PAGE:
Iceland is terrible and beautiful.
A wooden trunk is uncovered with seven photographs in it from a hundred and fifty years ago in Iceland. The trunk belonged to a Danish priest who died there. Among the images are snow covered mountain ridges, a waterfall, glacier, and a portrait of a girl on a horse. Godland imagines the circumstances of how the photographs were taken.
A young Danish priest, Lucas, is assigned to a remote Icelandic village. He is told to adapt to the people and place, but because he is arrogant, he does neither. Against the advice of his guide and despite freezing rain and snow, Lucas insists upon going into the mountains and crossing a treacherous river. By the time they make it to his assigned village, Lucas is miserable, detested, isolated, and barely alive. Lucas is destined to become a part of Iceland, but not in the way he desires.
The sights and sounds of Godland are exquisite and resplendent. Listen to the women and birds singing, the ocean swells, the roar of a waterfall, a fierce river current, and volcano rumbling. Peer beneath the surface of the river, look across ice fields and canyons, see raindrops beginning to fall on smooth and sable stone, find your way through the thick fog, and gaze up close into a woman's eyes.
One of Lucas' greatest mistakes is seeing himself apart from nature, animals, and the local people. In showing the cycles of the seasons, and of life and death, Godland gently makes us aware of this crime. It is just one of the many wonders and complexities of this compelling, visually stunning, and thought-provoking film.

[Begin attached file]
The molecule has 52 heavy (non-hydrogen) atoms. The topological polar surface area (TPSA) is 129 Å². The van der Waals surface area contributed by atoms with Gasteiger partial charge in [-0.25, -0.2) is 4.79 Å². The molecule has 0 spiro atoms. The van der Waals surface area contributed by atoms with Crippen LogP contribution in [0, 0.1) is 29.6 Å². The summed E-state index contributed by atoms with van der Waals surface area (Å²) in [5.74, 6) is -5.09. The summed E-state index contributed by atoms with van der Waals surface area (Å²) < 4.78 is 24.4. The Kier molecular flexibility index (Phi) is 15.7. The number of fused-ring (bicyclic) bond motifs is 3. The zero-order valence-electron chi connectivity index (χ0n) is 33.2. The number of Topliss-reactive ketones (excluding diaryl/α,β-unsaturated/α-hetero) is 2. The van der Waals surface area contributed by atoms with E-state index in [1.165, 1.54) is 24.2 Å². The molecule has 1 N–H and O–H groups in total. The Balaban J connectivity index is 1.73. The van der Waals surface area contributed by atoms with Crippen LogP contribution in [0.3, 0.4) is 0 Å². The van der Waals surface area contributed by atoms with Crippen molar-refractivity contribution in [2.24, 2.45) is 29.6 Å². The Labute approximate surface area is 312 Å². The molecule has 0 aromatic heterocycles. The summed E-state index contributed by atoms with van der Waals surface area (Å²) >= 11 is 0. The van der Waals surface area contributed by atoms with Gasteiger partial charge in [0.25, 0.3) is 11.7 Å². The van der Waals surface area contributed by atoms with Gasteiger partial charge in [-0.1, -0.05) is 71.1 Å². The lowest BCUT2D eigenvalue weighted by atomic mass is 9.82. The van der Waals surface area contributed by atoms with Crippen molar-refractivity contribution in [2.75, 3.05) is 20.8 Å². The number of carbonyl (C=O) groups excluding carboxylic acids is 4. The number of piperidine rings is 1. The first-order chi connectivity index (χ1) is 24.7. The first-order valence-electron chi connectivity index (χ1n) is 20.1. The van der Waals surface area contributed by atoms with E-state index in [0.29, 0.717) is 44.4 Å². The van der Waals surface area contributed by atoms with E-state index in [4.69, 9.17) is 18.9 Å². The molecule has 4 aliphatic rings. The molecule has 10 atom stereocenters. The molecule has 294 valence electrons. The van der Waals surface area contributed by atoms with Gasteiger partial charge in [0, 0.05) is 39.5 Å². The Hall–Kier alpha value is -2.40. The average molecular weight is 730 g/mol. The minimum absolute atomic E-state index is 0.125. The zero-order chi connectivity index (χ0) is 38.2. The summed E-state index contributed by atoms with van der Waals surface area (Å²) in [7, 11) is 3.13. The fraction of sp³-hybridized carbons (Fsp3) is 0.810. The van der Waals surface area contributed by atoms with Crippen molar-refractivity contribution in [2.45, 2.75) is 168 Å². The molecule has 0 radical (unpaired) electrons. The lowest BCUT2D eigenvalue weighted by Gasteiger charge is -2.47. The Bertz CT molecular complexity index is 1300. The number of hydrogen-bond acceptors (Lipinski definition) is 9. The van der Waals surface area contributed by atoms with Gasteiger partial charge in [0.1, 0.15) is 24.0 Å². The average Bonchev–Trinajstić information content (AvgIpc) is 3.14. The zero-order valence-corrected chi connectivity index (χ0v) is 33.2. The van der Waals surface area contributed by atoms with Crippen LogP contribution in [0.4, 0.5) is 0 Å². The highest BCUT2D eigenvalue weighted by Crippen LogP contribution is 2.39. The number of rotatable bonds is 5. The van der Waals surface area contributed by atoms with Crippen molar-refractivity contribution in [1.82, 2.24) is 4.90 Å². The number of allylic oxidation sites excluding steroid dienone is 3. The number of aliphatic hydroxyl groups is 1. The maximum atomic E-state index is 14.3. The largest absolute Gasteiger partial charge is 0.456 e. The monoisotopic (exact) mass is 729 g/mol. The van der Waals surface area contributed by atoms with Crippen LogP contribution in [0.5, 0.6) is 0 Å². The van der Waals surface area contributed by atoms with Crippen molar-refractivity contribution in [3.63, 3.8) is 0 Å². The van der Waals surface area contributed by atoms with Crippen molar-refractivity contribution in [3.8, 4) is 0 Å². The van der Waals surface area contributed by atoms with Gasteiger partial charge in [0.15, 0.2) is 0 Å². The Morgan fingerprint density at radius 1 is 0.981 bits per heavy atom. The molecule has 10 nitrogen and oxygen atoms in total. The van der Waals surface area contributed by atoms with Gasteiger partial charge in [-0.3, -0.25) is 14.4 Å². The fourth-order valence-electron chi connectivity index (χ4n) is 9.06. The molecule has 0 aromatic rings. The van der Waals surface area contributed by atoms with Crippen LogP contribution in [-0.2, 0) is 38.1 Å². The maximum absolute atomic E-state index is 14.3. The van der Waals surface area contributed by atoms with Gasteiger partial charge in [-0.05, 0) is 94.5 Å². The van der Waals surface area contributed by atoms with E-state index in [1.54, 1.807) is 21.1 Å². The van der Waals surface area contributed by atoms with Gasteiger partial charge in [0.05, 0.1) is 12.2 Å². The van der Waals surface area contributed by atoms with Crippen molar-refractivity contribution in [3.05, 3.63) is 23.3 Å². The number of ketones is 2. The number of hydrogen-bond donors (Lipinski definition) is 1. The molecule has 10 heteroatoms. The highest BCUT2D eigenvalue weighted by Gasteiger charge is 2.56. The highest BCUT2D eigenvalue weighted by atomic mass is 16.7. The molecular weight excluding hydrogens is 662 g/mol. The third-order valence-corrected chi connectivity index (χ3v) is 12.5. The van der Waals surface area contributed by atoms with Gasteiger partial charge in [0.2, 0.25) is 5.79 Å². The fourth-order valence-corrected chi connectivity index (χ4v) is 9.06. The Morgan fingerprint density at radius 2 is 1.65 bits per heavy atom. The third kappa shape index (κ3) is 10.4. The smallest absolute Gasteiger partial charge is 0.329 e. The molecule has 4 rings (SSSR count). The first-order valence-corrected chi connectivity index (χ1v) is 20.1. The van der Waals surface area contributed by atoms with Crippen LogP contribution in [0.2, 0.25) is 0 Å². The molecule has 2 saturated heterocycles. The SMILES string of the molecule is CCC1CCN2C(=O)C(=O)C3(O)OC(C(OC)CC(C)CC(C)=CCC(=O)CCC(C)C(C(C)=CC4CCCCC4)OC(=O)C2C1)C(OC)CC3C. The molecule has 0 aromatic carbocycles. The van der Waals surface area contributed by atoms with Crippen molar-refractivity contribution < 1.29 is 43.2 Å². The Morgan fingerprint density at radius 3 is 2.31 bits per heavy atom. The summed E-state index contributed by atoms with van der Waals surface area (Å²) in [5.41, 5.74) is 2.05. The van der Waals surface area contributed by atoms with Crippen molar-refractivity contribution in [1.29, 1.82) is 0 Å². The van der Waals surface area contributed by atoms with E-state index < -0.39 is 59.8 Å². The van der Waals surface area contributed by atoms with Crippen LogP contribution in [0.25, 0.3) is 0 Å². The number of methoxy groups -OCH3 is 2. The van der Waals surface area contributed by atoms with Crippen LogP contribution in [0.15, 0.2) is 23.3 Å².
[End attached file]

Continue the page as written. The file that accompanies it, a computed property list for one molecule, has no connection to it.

Godland premiered in Cannes and I saw it at the Toronto International Film Festival.
Loading video, please wait...
It's the 19th century and Iceland is a Danish colony. Young Danish priest Lucas, played by Elliott Crosset Hove, embarks on a voyage to build a church in remote Iceland, taking an arduous journey on horseback across the harsh landscape. Fragile, snobbish Lucas engages in a battle of wills with Ragnar, played by Ingvar Sigurðsson, his gruff, experienced Icelandic guide. How this priest will fare living among a people connected to the forces of nature, rather than the will of God, is his true test. Filmed across many years, director Hlynur Pálmason showcases the landscape of Iceland and how it ravishes life on the nation island, requiring all who live there to commune with nature in a spiritual act.
Uploaded by: FREEMAN